European Car Sales Grow

Published Date: 17th Jan 2015

Car sales in the EU (European Union) grew in 2014 for the first time in over five years, according to figures from the industry trade association ACEA (European Automobile Manufacturer's Association)

EU new car Sales crept up 5.7% to 12,550,771, propelled by government scrappage schemes and wholesale orders from big companies. There was also a change in sales, with many customers switching to cheaper brands, with Dacia and Skoda reporting some of the biggest sales rises. The biggest hitters were Spain and the UK as they saw sales jump in 2014, up 18% and 9.3% respectively.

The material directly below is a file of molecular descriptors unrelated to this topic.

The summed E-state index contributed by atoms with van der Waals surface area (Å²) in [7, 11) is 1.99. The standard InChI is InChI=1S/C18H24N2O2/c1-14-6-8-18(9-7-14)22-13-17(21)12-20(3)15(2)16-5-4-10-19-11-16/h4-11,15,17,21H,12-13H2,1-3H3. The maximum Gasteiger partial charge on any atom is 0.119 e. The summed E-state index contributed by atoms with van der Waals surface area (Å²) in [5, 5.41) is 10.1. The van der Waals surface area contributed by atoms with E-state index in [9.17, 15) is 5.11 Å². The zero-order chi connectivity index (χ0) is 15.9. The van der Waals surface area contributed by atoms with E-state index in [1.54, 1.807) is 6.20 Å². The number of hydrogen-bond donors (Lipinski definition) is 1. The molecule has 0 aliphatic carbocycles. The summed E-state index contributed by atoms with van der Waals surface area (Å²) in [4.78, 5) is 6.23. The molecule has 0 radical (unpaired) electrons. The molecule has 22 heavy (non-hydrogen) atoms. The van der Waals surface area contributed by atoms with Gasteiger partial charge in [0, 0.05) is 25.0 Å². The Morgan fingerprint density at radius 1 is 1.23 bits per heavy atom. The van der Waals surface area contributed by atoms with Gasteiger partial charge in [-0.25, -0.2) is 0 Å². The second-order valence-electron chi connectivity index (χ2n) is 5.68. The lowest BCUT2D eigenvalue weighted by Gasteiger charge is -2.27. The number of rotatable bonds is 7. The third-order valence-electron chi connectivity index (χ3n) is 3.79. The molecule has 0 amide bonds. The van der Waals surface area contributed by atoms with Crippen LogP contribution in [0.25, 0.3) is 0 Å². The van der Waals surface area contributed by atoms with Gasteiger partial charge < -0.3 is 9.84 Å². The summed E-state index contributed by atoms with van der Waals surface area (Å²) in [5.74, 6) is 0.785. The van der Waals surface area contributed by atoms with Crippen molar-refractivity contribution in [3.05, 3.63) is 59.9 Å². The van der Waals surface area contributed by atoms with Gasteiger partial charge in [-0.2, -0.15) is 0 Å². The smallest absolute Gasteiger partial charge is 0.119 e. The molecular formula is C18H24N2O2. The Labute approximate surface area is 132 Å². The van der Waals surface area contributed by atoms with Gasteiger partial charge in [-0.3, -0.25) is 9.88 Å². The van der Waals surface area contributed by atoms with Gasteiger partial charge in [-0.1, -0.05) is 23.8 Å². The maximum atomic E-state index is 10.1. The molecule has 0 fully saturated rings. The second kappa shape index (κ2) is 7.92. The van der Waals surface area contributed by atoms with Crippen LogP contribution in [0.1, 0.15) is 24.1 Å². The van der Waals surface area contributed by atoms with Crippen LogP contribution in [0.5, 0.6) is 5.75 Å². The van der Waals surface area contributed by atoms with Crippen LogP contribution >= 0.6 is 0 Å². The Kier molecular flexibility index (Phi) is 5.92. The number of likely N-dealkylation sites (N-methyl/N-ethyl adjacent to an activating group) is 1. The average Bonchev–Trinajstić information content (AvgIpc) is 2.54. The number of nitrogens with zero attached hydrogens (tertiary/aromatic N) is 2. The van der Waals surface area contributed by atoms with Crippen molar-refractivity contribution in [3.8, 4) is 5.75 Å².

The ACEA said in a statement that "In December sales rose 4.7% year-on-year, the 16th consecutive monthly rise. However, the industry remains cautious about growth this year, as many incentive schemes and tax breaks are being ended".

Carlos Ghosn, the chief executive of Nissan, said this week at the 2015 Detroit Motor Show that he expects European growth to be slow in 2015, at around 1%-2%.

Peter Fuss, an automotive analyst at business services group E&Y, said in a research note on Friday that he expected 2015 sales to be about 3% higher.

He announced: "We remain cautious about the ability of new car sales to return to their pre-crisis levels by the end of this decade.

"Furthermore, car sharing and other alternative trends of urban mobility are expected to gain relevance in the market amid shifting consumer preference."

The Spanish government has extended an incentive scheme, known as Plan PIVE, offering price cuts on new low-emission vehicles.